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Jess Lourey writes thrillers, a career she embarked on under doctor's orders.

Here's the Minneapolis author's quick description: "In the late '90s, I was teaching full time. Teaching English. I had a super-young daughter. I met a wonderful man and we got married. I have a Ted X talk about this but — trigger warning — he committed suicide on 9/11 and I was newly pregnant with our son, who's a wonderful 21-year-old boy. The doctor said, 'You're on bed rest. You have to journal.' It seemed so self-indulgent, a grown-up diary, so I thought, 'I'm just going to try to write a book again.'" (It became her first published book, "Mayday.")

Lourey's "again" refers to her first novel, which also was her master's thesis. According to her, it was so bad that she swiped it off the shelves of the library at St. Cloud State.

"I knew how to sneak things out, but then I was overcome by Midwestern guilt," said Lourey, chuckling at her folly. "I emailed the library and said, 'Here's what I did but you won't mind if I keep it, right? Who's going to read it?' And she [the librarian] said, 'No. Bring it back. It's completely inappropriate.' But she also said, 'It's a good teaching device. People will see where you came from and that you can rise from the ashes of that terrible first novel.'"

Which Lourey, 53, did. She has written 28 books, including "Quarry Girls," which won this year's Minnesota Book Award for genre fiction and a national Anthony Award for paperback mysteries. The new "The Taken Ones" is a cold-case mystery about the disappearance of two girls while playing outside.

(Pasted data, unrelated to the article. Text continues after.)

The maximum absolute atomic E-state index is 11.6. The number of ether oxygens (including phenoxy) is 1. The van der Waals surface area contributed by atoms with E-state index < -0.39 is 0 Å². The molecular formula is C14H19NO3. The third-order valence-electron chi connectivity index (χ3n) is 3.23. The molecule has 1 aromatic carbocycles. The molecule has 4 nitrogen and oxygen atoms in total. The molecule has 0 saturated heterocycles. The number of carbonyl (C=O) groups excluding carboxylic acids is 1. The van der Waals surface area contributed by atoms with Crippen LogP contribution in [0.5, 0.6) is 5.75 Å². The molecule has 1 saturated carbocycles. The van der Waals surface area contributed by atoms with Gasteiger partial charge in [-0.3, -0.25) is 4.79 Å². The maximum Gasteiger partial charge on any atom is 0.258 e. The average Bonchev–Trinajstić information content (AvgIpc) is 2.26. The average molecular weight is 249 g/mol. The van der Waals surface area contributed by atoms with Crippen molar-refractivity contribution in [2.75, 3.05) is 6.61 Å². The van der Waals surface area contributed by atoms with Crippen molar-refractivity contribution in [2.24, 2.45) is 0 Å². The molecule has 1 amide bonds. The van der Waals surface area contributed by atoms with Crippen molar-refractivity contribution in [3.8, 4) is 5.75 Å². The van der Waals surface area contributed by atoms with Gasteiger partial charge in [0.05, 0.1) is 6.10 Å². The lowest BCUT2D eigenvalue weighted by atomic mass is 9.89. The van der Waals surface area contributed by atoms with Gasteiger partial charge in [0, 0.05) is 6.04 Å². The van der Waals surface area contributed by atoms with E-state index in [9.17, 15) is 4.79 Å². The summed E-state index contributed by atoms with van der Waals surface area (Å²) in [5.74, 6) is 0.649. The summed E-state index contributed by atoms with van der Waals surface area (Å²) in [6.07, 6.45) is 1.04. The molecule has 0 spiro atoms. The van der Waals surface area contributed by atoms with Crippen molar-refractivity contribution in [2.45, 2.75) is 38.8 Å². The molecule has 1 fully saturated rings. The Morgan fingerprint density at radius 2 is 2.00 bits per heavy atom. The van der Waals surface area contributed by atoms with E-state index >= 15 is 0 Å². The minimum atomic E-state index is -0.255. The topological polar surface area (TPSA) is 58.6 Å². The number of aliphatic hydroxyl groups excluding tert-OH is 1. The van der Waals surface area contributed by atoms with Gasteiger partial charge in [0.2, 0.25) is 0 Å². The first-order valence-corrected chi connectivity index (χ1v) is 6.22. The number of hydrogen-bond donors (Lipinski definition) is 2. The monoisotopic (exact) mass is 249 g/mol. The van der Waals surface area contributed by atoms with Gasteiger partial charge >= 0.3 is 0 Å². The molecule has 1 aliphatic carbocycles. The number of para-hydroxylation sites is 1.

"Taken Ones" is suspenseful but, like its author, very funny (one character is described as looking "like he'd been plucked straight out of a casting call for an Old West gold prospector"). Combining humor with suspense is a combo Lourey embraces:

Q: The subject matter of "Taken Ones" gets fairly grim. Why incorporate humor?
A: I got away from it for a while — humorous writing — because I just wanted to be taken seriously. But then I told myself, "I like books that are seasoned with some humor. It makes the rest easier to swallow." I think I'm the funniest person I know and nobody agrees with me. Nobody buys it, especially my kids. But the hard stuff is always going to come at you. So I surround myself with humorous people.

Q: Your last four books drew inspiration from true crimes, but "Taken Ones" doesn't. Did you need a break from real-life awfulness?
A: Yes. I wanted it to be more fun.

Q: Where did the idea come from?
A: My editor said, "We want you to write a police procedural." I worried it would be boring because it's not a genre I usually read. But I love "The X-Files," so I asked if it could be in that vein.

Q: Do your editors usually give you that much direction?
A: I'm writing a YA [young adult] series now and they are being very steer-y, but before that experience, they usually took what I gave. With [publisher] Thomas and Mercer, her exact words were, "We want to create a Jess Lourey catalog. Would you write a police procedural?"